In New Jersey, employers are required to maintain workers compensation insurance for their employees. If you are injured while in the scope of your employment, then you are entitled to three things: medical benefits, temporary benefits, and a permanency award.
Your employer’s workers compensation insurance will provide medical aide to you with their authorized treating doctors. The insurance company should ensure that you are being treated with authorized doctors for injuries that you sustained while working. You should not be responsible for any medical bills arising out of medical care you received for injuries that you sustained while in the scope of employment. If you are in the unfortunate situation where your employer’s insurance refuses to either provide you with authorized medical care or refuses to pay the medical bills, a lawyer can file a motion with the Worker’s Compensation Court to compel those medical benefits.
Now suppose you are treating with the workers compensation doctor, and the doctor recommends that you discontinue working for a period of 6 weeks because of your injuries. In this type of situation, you are entitled to temporary benefits, which means your employer still has to pay you 70% of your paycheck during the time that an authorized treating doctor has put you out of work.
Finally, a permanency award is the monetary award you receive as compensation for the functional loss of a specific body part. This award is determined once you reach maximum medical improvement, or MMI, which means that your injury will not be improved by any more treatment. After physically examining you, an independent medical expert would then provide a percentage of your disability, which determines the amount of your award.
One of the initial decisions you will have to make when enrolling in a car insurance policy is selecting health care primary or personal injury protection, known as PIP. When you are injured in a car accident, the issue arises as to who will take care of your medical treatment and cover your medical expenses. Many people will choose the healthcare primary option because of the smaller price tag. However, you must tread carefully. Addressing the possible repercussions of this option is imperative to understand how it can impact you later on if you are injured in a motor vehicle accident.
If you select PIP as your primary, then typically your PIP will cover medical expenses incurred up to the PIP limit. PIP coverage can include medical expenses of up to $250,000 but you may elect to purchase less coverage in the amounts of $15,000, $50,000, $75,000, or $150,000. However, purchasing less than the $250,000 limit, you may end up not having enough insurance to get all the medical treatment you need or to pay for all your medical bills.
Electing your health care insurance as your primary is an option that you have and is cheaper than electing PIP as your primary. However, it is crucial to be cognizant that your health insurance plan may refuse to provide coverage for a car accident. Also, your health insurance plan may also refuse to pay certain bills because of your deductible and fee schedules. Another important factor to take into consideration is if you decide to sue the driver who caused the accident, and you are awarded compensation for your injuries and damages, your health insurance carrier can assert a lien on the case. For example, if your health insurance paid $50,000 in medical expenses and you are awarded $100,000 in your lawsuit, the health insurance can come back and put a lien on the case and get reimbursed the $50,000 it paid, leaving you only with $50,000.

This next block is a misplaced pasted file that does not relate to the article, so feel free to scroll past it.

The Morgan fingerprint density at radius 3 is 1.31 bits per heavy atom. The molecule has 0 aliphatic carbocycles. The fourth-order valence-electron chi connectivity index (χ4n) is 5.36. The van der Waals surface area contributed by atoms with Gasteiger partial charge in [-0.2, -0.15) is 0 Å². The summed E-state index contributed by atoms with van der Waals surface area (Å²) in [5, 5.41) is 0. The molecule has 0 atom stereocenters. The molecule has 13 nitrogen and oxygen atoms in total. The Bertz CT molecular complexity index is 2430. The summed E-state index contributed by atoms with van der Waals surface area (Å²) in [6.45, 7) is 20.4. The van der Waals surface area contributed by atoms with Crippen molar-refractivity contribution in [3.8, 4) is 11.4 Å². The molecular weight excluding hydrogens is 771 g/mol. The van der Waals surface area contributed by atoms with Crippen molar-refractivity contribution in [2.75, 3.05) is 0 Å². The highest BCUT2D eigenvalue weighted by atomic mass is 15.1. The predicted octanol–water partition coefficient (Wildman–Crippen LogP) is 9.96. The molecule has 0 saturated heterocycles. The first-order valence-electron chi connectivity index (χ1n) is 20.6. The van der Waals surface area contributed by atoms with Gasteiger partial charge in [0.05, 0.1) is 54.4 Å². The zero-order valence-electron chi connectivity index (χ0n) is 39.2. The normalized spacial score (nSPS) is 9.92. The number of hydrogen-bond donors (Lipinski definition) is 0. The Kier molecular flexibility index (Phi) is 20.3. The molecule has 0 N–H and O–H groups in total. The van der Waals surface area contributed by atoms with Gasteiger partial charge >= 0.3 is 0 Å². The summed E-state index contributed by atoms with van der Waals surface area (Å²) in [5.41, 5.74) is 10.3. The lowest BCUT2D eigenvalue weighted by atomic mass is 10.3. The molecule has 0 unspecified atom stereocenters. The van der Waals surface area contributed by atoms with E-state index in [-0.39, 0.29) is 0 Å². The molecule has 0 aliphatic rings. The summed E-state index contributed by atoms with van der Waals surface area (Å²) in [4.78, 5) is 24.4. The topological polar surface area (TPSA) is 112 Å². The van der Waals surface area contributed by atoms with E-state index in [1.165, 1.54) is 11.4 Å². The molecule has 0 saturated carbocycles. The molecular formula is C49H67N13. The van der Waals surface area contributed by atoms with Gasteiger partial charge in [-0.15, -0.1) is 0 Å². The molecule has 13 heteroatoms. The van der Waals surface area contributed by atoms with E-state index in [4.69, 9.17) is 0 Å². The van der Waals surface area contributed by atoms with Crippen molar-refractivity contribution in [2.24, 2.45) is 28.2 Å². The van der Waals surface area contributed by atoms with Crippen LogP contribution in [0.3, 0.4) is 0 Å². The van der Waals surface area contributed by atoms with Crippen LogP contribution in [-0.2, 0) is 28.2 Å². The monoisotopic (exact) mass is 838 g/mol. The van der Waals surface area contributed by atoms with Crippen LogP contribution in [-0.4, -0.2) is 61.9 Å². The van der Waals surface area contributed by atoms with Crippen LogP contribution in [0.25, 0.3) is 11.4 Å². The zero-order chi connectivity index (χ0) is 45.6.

These are all very important factors to take into consideration when making the decision of selecting your health insurance or PIP as primary.
Imagine getting into a car accident that was not your fault and getting severely and permanently injured. Now imagine suing the person who caused the accident, only to discover that the person has a mere $15,000 in liability coverage. Is that $15,000 really going to compensate you for your injuries, pain and suffering, wage loss, and property damage? Or worse, imagine that person committed a hit and run, nowhere to be found. Who is going to pay you for your injuries and damages? That is where Uninsured Motorist and Underinsured Motorist coverage steps in and saves the day. Yes, you should always elect the UM/UIM coverage option.
Uninsured Motorist Coverage pays you for your property damage or bodily injury if you are in a car accident caused by an uninsured motorist. For example, suppose a driver rear ends your vehicle and then takes off. Your car has damage and you suffer injuries. Who is going to pay for that when the person at fault is gone? Your uninsured motorist coverage will take care of that for you.
Underinsured Motorist Coverage pays you for property damage or bodily injury if you are in a car accident caused by someone who, although is insured, does not have enough liability coverage to pay you for your property damage or injuries. For example, supposed you have $100,000 in Underinsured Motorist Coverage and you are involved in a car accident caused by someone who has $15,000 in liability coverage. If your injuries and property damage cost $100,000, you will only be able to get $15,000 from the other driver. So where can you get the $85,000 for the rest of your damages? Your Underinsured Motorist Coverage takes care of that for you.
As you can see, while the UM/UIM election is optional, it really is something that everyone should choose, because these types of situations happen often and it is always better to make sure that your bases are covered. You never can anticipate what may happen and it is always better to be prepared.